## 2.3 The Paradox of 101 Dalmatians

Is Oscar-minus a dog? Why then should we deny that Oscar-minus is verso dog? We saw above that one possible response onesto Chrysippus’ paradox was preciso claim that Oscar-minus does not exist at \(t’\). But even if we adopt this view, how does it follow that Oscar-minus, existing as it does at \(t\), is not per dog? Yet if Oscar-minus is per dog, then, given the norma account of identity, there are two dogs where we would normally count only one. Durante fact, for each of Oscar’s hairs, of which there are at least 101, there is a proper part of Oscar – Oscar minus verso hair – which is just as much per dog as Oscar-minus.

There are then at least 101 dogs (and in fact many more) where we would count only one. Some claim that things such as dogs are “maximal. One might conclude as much simply onesto avoid multiplying the number of dogs populating the space reserved for Oscar macchia. But the maximality principle may seem onesto be independently justified as well. When Oscar barks, do all these different dogs bark con unison? If per thing is verso dog, shouldn’t it be court of independent action? Yet Oscar-minus cannot act independently of Oscar. Nevertheless, David Lewis (1993) has suggested a reason for counting Oscar-minus and all the 101 dog parts that differ (con various different ways) from one another and Oscar by per hair, as dogs, and per fact as Dalmatians (Oscar is per Dalmatian).

Lewis invokes Unger’s (1980) “problem of the many. His hairs loosen and then dislodge, some such remaining still mediante place. Hence, within Oscar’s compass at any given time there are congeries of Dalmatian parts sooner or later esatto become definitely Dalmatians; some durante verso day, some durante a second, or a split second. It seems arbitrary puro proclaim per Dalmatian part that is verso split second away from becoming definitely a Dalmatian, per Dalmatian, while denying that one a day away is per Dalmatian. As Lewis puts it, we must either deny that the “many” are Dalmatians, or we must deny that the Dalmatians are many. Lewis endorses proposals of both types but seems sicuro favor one of the latter type according to which the Dalmatians are not many but rather “almost one” Con any case, the standard account of identity seems unable on its own sicuro handle the paradox of 101 Dalmatians.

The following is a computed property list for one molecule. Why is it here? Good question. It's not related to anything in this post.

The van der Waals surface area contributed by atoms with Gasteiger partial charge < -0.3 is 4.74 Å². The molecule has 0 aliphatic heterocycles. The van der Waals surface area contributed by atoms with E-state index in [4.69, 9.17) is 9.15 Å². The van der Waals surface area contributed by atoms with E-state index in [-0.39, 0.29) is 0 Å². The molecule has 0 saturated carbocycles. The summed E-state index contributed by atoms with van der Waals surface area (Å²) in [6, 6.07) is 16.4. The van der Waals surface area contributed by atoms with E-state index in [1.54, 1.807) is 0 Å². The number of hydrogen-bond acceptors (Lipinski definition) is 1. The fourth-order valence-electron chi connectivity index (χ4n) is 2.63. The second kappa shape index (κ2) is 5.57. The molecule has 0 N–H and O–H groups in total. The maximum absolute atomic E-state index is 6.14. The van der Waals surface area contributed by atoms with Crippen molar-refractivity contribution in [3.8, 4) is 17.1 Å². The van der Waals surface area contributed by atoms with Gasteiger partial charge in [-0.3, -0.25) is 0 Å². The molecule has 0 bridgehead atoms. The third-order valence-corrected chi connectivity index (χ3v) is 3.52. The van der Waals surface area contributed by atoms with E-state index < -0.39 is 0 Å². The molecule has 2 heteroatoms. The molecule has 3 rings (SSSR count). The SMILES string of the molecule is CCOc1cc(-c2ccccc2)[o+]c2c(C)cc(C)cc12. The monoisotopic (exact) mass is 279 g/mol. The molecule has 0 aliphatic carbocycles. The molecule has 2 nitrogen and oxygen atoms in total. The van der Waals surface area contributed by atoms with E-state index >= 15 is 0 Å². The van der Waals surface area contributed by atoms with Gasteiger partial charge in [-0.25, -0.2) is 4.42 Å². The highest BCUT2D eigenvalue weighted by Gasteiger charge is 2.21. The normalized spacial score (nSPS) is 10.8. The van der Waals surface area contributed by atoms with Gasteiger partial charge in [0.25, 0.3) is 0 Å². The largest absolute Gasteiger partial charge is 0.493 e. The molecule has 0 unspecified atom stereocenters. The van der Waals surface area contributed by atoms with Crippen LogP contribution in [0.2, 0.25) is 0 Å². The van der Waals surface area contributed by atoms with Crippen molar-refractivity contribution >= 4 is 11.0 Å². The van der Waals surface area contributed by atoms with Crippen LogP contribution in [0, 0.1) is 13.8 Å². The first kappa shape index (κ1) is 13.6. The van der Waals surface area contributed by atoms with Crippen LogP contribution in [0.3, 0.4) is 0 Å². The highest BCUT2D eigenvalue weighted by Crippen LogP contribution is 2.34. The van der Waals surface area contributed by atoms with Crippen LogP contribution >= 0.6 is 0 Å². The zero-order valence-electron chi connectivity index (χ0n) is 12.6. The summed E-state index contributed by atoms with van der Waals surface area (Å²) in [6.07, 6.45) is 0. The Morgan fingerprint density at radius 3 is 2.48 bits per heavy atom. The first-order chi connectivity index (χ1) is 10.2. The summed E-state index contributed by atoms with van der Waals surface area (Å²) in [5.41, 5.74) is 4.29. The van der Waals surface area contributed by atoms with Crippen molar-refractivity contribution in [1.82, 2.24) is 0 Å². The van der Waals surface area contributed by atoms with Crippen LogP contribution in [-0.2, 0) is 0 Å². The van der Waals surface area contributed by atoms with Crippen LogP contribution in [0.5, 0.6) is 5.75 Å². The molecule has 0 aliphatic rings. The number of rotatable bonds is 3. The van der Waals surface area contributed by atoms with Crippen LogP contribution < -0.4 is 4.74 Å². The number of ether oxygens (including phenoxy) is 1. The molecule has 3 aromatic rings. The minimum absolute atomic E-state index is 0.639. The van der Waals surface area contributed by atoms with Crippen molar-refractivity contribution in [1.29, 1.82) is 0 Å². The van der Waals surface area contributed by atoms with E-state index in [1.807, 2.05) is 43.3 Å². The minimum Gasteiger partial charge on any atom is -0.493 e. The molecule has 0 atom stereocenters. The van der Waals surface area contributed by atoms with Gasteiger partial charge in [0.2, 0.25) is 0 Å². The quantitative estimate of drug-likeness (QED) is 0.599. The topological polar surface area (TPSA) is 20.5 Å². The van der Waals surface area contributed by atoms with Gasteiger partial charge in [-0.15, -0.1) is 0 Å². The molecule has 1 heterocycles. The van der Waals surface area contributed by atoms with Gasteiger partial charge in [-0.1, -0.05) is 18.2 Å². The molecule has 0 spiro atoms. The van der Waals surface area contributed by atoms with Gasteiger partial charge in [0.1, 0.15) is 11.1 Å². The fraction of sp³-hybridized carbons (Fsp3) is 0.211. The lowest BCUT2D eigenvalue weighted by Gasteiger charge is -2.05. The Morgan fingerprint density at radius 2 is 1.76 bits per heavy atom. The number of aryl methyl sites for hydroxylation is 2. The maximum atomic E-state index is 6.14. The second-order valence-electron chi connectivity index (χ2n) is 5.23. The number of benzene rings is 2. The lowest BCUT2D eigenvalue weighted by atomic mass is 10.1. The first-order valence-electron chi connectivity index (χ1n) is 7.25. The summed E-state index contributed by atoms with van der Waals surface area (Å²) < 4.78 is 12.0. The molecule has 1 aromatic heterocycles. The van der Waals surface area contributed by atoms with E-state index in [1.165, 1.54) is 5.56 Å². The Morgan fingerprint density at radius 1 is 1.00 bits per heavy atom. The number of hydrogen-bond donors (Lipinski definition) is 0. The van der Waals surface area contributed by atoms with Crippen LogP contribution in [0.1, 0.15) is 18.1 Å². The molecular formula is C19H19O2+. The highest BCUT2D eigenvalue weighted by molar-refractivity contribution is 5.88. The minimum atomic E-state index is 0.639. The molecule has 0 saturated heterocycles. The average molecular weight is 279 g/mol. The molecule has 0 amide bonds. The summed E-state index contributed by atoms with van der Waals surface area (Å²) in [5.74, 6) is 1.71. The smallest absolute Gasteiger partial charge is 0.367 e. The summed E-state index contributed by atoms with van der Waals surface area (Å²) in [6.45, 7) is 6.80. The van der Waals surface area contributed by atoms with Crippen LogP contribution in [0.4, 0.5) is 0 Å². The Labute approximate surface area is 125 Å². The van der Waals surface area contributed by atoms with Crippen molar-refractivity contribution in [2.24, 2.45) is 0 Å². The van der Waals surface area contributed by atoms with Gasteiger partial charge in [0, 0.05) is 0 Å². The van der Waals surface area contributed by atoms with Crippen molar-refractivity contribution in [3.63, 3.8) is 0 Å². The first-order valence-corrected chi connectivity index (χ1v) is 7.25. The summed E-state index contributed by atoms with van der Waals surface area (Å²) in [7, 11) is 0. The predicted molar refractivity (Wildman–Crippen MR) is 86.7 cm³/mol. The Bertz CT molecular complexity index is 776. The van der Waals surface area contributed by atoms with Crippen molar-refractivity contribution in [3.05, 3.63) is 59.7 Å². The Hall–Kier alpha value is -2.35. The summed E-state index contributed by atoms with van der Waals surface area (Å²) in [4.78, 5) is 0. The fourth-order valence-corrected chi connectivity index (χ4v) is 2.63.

It requires that we either deny that Oscar minus a hair is per dog – and a Dalmatian – or else that we must affirm that there is per multiplicity of Dalmatians, all but one of which is incapable of independent action and all of which bark mediante unison no more loudly than Oscar barks chiazza.

## 2.4 The Paradox of Constitution

Suppose that on day 1 Jones purchases a piece of clay \(c\) and fashions it into per statue \(s_1\). On day 2, Jones destroys \(s_1\), but not \(c\), by squeezing \(s_1\) into verso ball and fashions a new statue \(s_2\) out of \(c\). On day 3, Jones removes a part of \(s_2\), discards it, and replaces it using verso new piece of clay, thereby destroying \(c\) and replacing it by per new piece of clay, \(c’\). Presumably, \(s_2\) survives this change. Now what is the relationship between the pieces of clay and the statues they “constitute?” Per natural answer is: identity. On day \(1, c\) is identical puro \(s_1\) and on day \(2, c\) is identical esatto \(s_2\). On day \(3, s_2\) is identical preciso \(c’\). But this conclusion directly contradicts NI. If, on day \(1, c\) is (identical sicuro) \(s_1\), then it follows, given NI, that on day \(2, s_1\) is \(s_2\) (since \(c\) is identical sicuro \(s_2\) on day 2) and hence that \(s_1\) exists on day 2, which it does not. By verso similar argument, on day \(3, c\) is \(c’\) (since \(s_2\) is identical preciso both) and so \(c\) exists on day 3, which it does not. We might conclude, then, that either constitution is not identity or prezzo christiancafe that NI is false. Neither conclusion is wholly welcome. Once we adopt the norma account less NI, the latter principle follows directly from the assumption that individual variables and constants mediante quantified modal logic are sicuro be handled exactly as they are per first-order logic. And if constitution is not identity, and yet statues, as well as pieces of clay, are physical objects (and what else would they be?), then we are again forced esatto affirm that distinct physical objects di nuovo time. The statue \(s_1\) and the piece of clay \(c\) occupy the same space on day 1. Even if this is deemed possible (Wiggins 1980), it is unparsimonious. The norma account is thus inizialmente facie incompatible with the natural ispirazione that constitution is identity.